I like control. I want my tools to do what I expect of them. I want to change things to make them fit into my vision. I definitely don’t want my tools changing things on me without my knowledge.

I know that my way isn’t the only way. I know that some people don’t care about as fine grained control. And I also know that the huge variety of tools out there for people to share their ideas and themselves is a wonderful thing. But it’s not for me. I want control. I want to see the moving parts. In the tech world, we call this “owning the stack” because we have control over all the parts of the thing we are building from the server to the database to the app.

To once again apply these thoughts to photography, which I will once again admit to not being an expert with, I see it as the difference between a phone camera and an SLR. I can take awesome photos with my iPhone but I can’t take the photos I have a vision of taking, for example a picture with a shallow focal depth that has me in focus and the background blurry. It’s the same thing I want when I’m making an app – I want to control the focus, lighting, everything. The iPhone doesn’t easily allow that level of control.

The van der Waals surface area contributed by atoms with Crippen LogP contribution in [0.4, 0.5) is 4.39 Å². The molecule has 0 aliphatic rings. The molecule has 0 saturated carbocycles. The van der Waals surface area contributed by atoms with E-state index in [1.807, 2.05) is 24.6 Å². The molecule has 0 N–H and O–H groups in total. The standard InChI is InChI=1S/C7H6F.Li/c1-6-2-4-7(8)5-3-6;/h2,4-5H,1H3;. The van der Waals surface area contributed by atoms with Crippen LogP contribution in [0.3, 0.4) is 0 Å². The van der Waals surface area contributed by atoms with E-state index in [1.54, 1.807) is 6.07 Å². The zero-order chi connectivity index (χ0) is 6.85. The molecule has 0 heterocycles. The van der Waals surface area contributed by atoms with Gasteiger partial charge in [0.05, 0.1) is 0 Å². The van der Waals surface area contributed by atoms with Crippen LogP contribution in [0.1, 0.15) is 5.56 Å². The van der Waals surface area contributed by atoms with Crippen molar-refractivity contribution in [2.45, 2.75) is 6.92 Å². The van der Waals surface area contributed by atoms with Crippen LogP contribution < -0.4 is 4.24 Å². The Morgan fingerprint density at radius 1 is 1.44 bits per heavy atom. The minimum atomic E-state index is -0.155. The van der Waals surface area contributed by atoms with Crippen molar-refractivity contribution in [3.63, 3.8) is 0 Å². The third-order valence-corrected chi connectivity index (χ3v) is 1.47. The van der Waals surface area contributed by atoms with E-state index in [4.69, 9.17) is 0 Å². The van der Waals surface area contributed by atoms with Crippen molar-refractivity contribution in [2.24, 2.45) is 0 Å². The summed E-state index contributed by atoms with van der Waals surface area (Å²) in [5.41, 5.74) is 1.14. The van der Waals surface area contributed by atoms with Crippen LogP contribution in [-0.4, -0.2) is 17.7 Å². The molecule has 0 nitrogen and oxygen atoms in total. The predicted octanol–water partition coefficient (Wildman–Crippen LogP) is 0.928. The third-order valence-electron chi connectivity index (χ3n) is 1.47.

The desire for control factors heavily into every decision I make when I’m building something. And one of the beautiful things about controlling everything is that I get to make all the decisions. I know the consequences of them and what compromises I must make – do I want super fast page loading or super high quality images or something in the middle? On my server, writing my code, I can control that. I can’t do that on SquareSpace. If I build a site on SquareSpace and a user says it loads really slowly for them I don’t have a lot of options to fix the problem. That’s the downside of it being really easy to build a site. And that will work great for 90% of people, but it’s just not for me. I hate giving an answer of “no, I can’t do that because of the technology I chose.” That kind of philosophy has given the tech world a bad name.

Would it be too bold to say that my desire for control is a mark of a professional? I don’t think so.